2. The Joy of Obedience.
In bringing to men a new conception of God, Jesus revealed also a new obedience, new not in its perfection only, but a new type, free, reasonable, spiritual, springing from community of spirit and purpose, responding to the will of God as a son's to a father's; and therefore joyful.
Obedience is not in itself a joy. It is not to the drudge, to the slave under the task master's whip. It was not in the hard, legalized Judaism of our Lord's time. The Pharisees were scrupulous in their obedi ence ; it might even be said that their delight was in the Law of the Lord. But to them the Law did not represent a really moral ideal to be embraced with all one's heart and soul and strength ; it was not the expression of the character and will of God as intrinsi cally loving and righteous. God was very much a supreme dictator issuing arbitrary decrees to test the obedience of His subjects ; His Law a statutory requirement, the chief use of which was to enable men to pile up merit in the eyes of the Divine Potentate. One of the deep joys of Jesus was to be Himself free, and to emancipate others, from this merely external, mechanical, servile relation to the Will of God. He toiled at the Father's work as no Pharisee of the Pharisees ever did. But the idea of merit has no place in the spirit of Jesus ; it be longs to a quite other plane. He obeys be cause He loves the things the Father loves, and hates those the Father hates, and wills all the Father wills, as most holy, wise, and good ; and unites Himself in spirit and truth with the Father's purpose. This, Jesus Himself declares, was His joy. Daily, hourly, to respond to every intimation of the Father's will, to take up and finish another portion of the Father's work, to make Himself the channel of the Father's pitying, patient, mighty love to men—this was in life and death His ruling passion, His " meat " that so satisfied and regaled His whole nature as to make Him forget weariness, hunger, and thirst. For this He went to the wilderness, to the crowded city, to the cross and the grave.
It is true that this is a joy which is won only through the birth-pangs of pain. There must be a saying " no " to self, that we may say " yes " to God. And it was so for our Lord Himself. He was tempted in all points like as we are — tempted, really tempted, to take the short way and the easy way rather than God's long and toilsome way. Once at least, as we read, there was a "but" between His will and the Father's ; once it was not " Thy will and Mine," it was " Not My will, but Thine be done." And that "but" was crimsoned with the blood of Christ's soul. It marks the uttermost triumph over self, the point beyond which self-surrender absolutely can not go—only so could He exhaust the possi bilities of obedience, and His victory become potential victory for every man. Yet even here, not to mark the prevalence of joy would be to misconceive entirely the spirit of Jesus. Could we have heard that "Thy will be done," we should have heard no groan of reluctant submission, no sob of acquiescence wrung from an exhausted will ; no, nor any robustious shout of triumph. It was the low yet glad and loving "yes" which in that last struggle Jesus whispered into the Father's ear, not the nay-saying but the final yea-saying of life, its attainment to the supreme joy in self-surrender to the Divine purpose of life through death.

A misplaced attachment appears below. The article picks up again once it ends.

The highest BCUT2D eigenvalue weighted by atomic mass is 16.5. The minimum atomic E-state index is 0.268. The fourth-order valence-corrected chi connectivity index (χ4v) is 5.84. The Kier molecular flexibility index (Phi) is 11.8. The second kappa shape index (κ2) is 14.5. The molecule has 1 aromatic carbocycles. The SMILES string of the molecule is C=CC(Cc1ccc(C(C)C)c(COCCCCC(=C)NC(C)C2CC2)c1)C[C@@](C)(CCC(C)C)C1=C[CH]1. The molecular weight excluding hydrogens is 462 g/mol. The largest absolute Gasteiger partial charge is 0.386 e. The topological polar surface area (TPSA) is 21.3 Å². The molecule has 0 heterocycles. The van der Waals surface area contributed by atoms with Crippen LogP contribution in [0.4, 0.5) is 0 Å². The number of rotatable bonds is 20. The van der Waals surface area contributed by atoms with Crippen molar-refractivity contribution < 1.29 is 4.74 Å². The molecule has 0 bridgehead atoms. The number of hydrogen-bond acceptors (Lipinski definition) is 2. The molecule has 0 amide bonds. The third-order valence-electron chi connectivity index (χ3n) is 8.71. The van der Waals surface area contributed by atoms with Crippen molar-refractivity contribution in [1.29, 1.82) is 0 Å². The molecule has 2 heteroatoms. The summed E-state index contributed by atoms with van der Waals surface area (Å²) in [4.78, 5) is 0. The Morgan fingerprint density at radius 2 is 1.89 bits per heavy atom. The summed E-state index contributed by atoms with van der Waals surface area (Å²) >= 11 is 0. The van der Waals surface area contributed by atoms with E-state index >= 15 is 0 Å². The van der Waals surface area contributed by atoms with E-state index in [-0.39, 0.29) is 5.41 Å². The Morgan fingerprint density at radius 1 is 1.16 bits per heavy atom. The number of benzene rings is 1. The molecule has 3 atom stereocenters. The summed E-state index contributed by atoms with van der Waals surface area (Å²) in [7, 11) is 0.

All the masters of the spiritual life declare with one consent that only in such union with the Will of God is the perfect joy. My revered teacher, Principal Cairns, from his death-bed sent the message to his students : " Tell them that the chief thing is to forget self utterly in the service of great cause." The secret of life, says another, is "freedom from pride, prejudice, and self; absolute simplicity of truth ; resignation to the order of the world and to the Divine Will, and not resignation only, but active co-operation with them, according to our means and strength, in bringing good out of evil and truth out of falsehood. He whose mind is absorbed in these thoughts has already found life eternal. He may be a cripple or blind or deaf. His home may be a straw-built hovel ; but he has learned to see and hear with another sense, and is already living in the house not made with hands." Herein lies the true joy of life. Without this a man may be various things. He may be a drudge, a hewer of wood and drawer of water, an animated tool to be thrown on the scrap-heap when it is broken or blunted. He may be an egotist, who sets himself on a pedestal and wonders why men do not see his greatness : " a selfish, feverish little clod of ailments and grievances, complaining that the world does not devote itself to making him happy." But the only way to joy is to rise above self; and the only real way to rise above self is by getting to God, uniting ourselves to the Infinite Good, for which we are made. This is the joy of Jesus ; and it is a joy—the one joy—we may all possess. It is a joy which may shine for us in the humblest details ' of daily duty. You can unite yourself with the Infinite, live the Eternal Life, by doing the most transient task in the spirit of Christ. At one time I knew an old labourer, a member of my congregation, whose task, year in year out, was to trundle a wheelbarrow. After his death, some of his fellow-workmen told that when at his work he had a habit of talk ing to himself ; and when they listened they would sometimes hear this—" The chief end of man is to glorify God, and to enjoy him for Was it not sublime ?—a man thinking of the chief end of man and the glory of God between the shafts of a wheelbarrow. He found the Infinite, found Life Eternal, in his poor daily employment. So may you. Yet none of us is limited to "the trivial round, the common task." We have all a larger part to take in the building up of the Kingdom of God. We are solicited and called in many directions to lay our lives alongside of God's great work in this world, in the work of the Church, in its missionary enterprises at home and abroad, in all that makes for social, civic, political, and industrial progress. We have to create a community without slums for the poor and unnecessary perils for the weak, without conditions that make virtue gratuitously difficult, vice easy and certain ; a community of truth and holi ness and love, a city of God. We have to labour on to bring in the " Christ that is to be." And this is joy—the service of duty in the spirit of love, the service of God and of man in the spirit of Jesus. This is life, this alone satisfies. And of this we may have as much as we please ; it is the only thing of which we may have as much as we please. Be sure that if we are not getting what we want out of life, it is because we do not want the best. The best is unlimited. " These words have I spoken unto you, that My joy may be in you, and that your joy may be filled full."